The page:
Social Media Apprehensions in Public K-12 Education

21st Century Classroom

(Photo Credit: nscollegeprep.cps.k12.il.us)

Although higher education professors and instructors are increasingly embracing and implementing social media in the classroom, many public K-12 teachers have been highly averse to employing social media in the classroom.  K-12 teachers understand they are responsible for ensuring student safety.  Many teachers contend it’s too difficult to monitor all activities that transpire on various social media platforms, and they see the inability to supervise all activities that can occur via social media as creating numerous potential safety risks.  It can be quite challenging to explain to administrators and parents why the use of social media in the classroom is worth potential safety risks.  If something undesirable happens involving one or more students using social media as part of instructional activities, then many administrators and parents will pose serious questions about whether teachers had the best interests of students in mind during instructional planning.  Many public K-12 teachers fear the probing scrutiny that may be involved when they use social media in the classroom.

Higher education professors and instructors face little to no legal liabilities when incorporating social media into the classroom, however.  Their students are adults and they are, therefore, legally released from most institutional and legal liabilities associated with potential problems with the use of social media in the classroom.  K-12 public school teachers are dealing with minors and have to ensure they guard themselves from legal and institutional liabilities associated with the use of social media.

Many K-12 public school administrators see little to no value in the use of social media in the classroom and they discourage or forbid teachers from incorporating social media into instructional activities.  For K-12 school administrators to gain a greater understanding of the value of using social media in the classroom, scholars and teachers who understand the power of using social media in the classroom must do a better job of arming them with research that evinces the true worth of social media in the classroom.  These individuals will need to work to dispel many of the frightening myths about social media that have been promulgated in multifarious media venues.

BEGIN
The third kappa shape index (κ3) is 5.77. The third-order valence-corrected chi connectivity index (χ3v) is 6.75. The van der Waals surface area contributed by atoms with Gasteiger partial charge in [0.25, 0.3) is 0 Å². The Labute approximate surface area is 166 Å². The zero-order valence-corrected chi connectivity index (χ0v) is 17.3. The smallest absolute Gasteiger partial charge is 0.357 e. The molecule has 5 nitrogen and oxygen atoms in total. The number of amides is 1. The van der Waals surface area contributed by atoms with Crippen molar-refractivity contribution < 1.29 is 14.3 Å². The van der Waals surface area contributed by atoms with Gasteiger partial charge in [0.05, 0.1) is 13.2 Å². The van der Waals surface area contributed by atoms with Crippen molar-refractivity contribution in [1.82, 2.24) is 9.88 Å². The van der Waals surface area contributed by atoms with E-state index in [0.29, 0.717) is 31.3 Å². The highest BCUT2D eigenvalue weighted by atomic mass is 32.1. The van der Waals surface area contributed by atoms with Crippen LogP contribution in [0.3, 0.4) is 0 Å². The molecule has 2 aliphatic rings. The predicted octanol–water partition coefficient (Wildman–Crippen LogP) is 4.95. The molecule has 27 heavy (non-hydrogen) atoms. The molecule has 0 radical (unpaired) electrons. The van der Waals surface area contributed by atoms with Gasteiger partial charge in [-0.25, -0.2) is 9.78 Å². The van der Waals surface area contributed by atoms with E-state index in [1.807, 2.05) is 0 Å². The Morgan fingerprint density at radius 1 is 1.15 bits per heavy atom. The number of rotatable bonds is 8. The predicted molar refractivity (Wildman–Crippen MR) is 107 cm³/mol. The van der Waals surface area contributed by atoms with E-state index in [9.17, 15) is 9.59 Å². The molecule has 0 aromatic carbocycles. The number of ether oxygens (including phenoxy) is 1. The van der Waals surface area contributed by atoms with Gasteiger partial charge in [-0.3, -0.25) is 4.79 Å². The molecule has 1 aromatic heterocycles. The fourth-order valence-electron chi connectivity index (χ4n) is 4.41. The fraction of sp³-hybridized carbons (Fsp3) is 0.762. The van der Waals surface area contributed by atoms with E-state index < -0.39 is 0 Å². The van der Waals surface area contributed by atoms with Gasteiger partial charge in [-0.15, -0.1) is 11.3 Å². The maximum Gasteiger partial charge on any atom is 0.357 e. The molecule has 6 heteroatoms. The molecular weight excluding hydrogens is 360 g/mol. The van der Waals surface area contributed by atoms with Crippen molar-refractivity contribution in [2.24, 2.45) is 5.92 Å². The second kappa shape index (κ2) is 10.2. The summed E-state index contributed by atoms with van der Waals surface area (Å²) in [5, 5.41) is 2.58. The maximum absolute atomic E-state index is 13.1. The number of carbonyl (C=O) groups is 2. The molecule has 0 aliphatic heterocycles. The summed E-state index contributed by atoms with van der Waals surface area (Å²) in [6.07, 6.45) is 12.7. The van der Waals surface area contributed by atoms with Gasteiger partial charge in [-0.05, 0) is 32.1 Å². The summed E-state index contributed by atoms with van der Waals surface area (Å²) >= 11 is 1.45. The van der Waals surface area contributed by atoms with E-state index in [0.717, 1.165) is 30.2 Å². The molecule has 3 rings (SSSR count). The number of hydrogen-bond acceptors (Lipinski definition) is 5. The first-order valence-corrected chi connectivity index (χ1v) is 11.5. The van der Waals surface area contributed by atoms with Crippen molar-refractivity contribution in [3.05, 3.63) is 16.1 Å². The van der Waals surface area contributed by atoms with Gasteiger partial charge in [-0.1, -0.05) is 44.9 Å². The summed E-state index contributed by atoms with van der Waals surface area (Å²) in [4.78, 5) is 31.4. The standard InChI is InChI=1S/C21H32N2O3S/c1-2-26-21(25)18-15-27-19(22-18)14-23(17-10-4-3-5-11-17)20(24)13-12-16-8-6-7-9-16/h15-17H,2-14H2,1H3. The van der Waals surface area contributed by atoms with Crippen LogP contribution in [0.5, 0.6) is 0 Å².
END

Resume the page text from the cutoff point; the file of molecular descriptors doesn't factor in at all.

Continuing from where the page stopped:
Teacher education programs should train new teachers on how to incorporate social media into the classroom and establish best practices for implementing social media in the classroom.  When more teacher education programs make training in social media a part of their curriculums, it will help to buttress the perception among more public K-12 administrators that the use of social media in the classroom is a “professional” pedagogical practice.  To be fair to those K-12 administrators who discourage or prohibit teachers from employing social media in the classroom, many teachers who use or have a desire to use social media in the classroom do not have a strong sense of how to use social media in a way that promotes high academic achievement.  Numerous teachers see incorporating social media in the classroom as enabling them to advance higher student engagement, considering social media is wildly popular with young people across the nation and globe.  While elevated student engagement is important, teachers need to know that the specific way(s) they implement social media is effective in leading to expected student learning outcomes.

Higher education professors and instructors have greater flexibility to experiment with social media in the classroom than K-12 public school educators.  If things do not work well with their use of social media, higher education professors and instructors face little to no serious consequences.  Unfortunately, public K-12 teachers do not enjoy the same liberties.  If things do not work well in the classroom with their use of social media, they can receive backlash from students, parents, administrators and the community.

In short, public K-12 teachers have to weigh the risks and rewards in using social media in the classroom.  Many of them contend that the risks outweigh the rewards.  Higher education professors and instructors do not have to devote much attention to the risks of social media in the classroom, so they are experiencing how social media in the classroom has the potential transform the way in which we think about classroom instruction.

Antonio Maurice Daniels

University of Wisconsin-Madison

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